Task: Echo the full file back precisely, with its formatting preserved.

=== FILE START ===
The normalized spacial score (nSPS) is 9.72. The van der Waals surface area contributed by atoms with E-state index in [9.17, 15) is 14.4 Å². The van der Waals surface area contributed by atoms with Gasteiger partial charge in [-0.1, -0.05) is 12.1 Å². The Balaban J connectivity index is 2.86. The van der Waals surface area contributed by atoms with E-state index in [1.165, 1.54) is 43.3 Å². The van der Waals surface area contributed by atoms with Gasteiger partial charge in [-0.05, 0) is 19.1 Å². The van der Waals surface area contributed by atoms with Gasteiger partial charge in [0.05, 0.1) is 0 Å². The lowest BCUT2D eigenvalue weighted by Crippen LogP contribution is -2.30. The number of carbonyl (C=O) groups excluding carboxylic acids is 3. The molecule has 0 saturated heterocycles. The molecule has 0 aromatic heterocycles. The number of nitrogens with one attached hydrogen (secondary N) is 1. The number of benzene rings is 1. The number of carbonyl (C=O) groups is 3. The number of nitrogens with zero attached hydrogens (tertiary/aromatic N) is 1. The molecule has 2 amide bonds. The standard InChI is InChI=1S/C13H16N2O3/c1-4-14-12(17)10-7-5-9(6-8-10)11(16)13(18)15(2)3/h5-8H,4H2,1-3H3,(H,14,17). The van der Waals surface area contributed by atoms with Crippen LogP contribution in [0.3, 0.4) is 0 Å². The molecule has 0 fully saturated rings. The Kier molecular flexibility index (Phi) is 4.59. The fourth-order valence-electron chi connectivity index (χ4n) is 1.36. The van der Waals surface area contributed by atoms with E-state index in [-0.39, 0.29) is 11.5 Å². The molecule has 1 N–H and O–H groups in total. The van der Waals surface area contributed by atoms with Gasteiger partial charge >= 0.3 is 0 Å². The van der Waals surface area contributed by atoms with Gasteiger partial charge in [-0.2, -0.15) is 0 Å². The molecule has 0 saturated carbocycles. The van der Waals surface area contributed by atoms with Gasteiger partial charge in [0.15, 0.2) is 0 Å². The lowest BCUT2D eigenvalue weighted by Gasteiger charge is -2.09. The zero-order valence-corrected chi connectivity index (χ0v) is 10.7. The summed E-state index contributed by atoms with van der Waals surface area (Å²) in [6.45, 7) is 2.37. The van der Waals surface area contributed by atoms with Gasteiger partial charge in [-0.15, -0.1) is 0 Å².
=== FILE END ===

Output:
The normalized spacial score (nSPS) is 9.72. The van der Waals surface area contributed by atoms with E-state index in [9.17, 15) is 14.4 Å². The van der Waals surface area contributed by atoms with Gasteiger partial charge in [-0.1, -0.05) is 12.1 Å². The Balaban J connectivity index is 2.86. The van der Waals surface area contributed by atoms with E-state index in [1.165, 1.54) is 43.3 Å². The van der Waals surface area contributed by atoms with Gasteiger partial charge in [-0.05, 0) is 19.1 Å². The van der Waals surface area contributed by atoms with Gasteiger partial charge in [0.05, 0.1) is 0 Å². The lowest BCUT2D eigenvalue weighted by Crippen LogP contribution is -2.30. The number of carbonyl (C=O) groups excluding carboxylic acids is 3. The molecule has 0 saturated heterocycles. The molecule has 0 aromatic heterocycles. The number of nitrogens with one attached hydrogen (secondary N) is 1. The number of benzene rings is 1. The number of carbonyl (C=O) groups is 3. The number of nitrogens with zero attached hydrogens (tertiary/aromatic N) is 1. The molecule has 2 amide bonds. The standard InChI is InChI=1S/C13H16N2O3/c1-4-14-12(17)10-7-5-9(6-8-10)11(16)13(18)15(2)3/h5-8H,4H2,1-3H3,(H,14,17). The van der Waals surface area contributed by atoms with Crippen LogP contribution in [0.3, 0.4) is 0 Å². The molecule has 0 fully saturated rings. The Kier molecular flexibility index (Phi) is 4.59. The fourth-order valence-electron chi connectivity index (χ4n) is 1.36. The van der Waals surface area contributed by atoms with E-state index in [-0.39, 0.29) is 11.5 Å². The molecule has 1 N–H and O–H groups in total. The van der Waals surface area contributed by atoms with Gasteiger partial charge >= 0.3 is 0 Å². The van der Waals surface area contributed by atoms with Gasteiger partial charge in [-0.2, -0.15) is 0 Å². The molecule has 0 saturated carbocycles. The van der Waals surface area contributed by atoms with Gasteiger partial charge in [0.15, 0.2) is 0 Å². The lowest BCUT2D eigenvalue weighted by Gasteiger charge is -2.09. The zero-order valence-corrected chi connectivity index (χ0v) is 10.7. The summed E-state index contributed by atoms with van der Waals surface area (Å²) in [6.45, 7) is 2.37. The van der Waals surface area contributed by atoms with Gasteiger partial charge in [-0.15, -0.1) is 0 Å².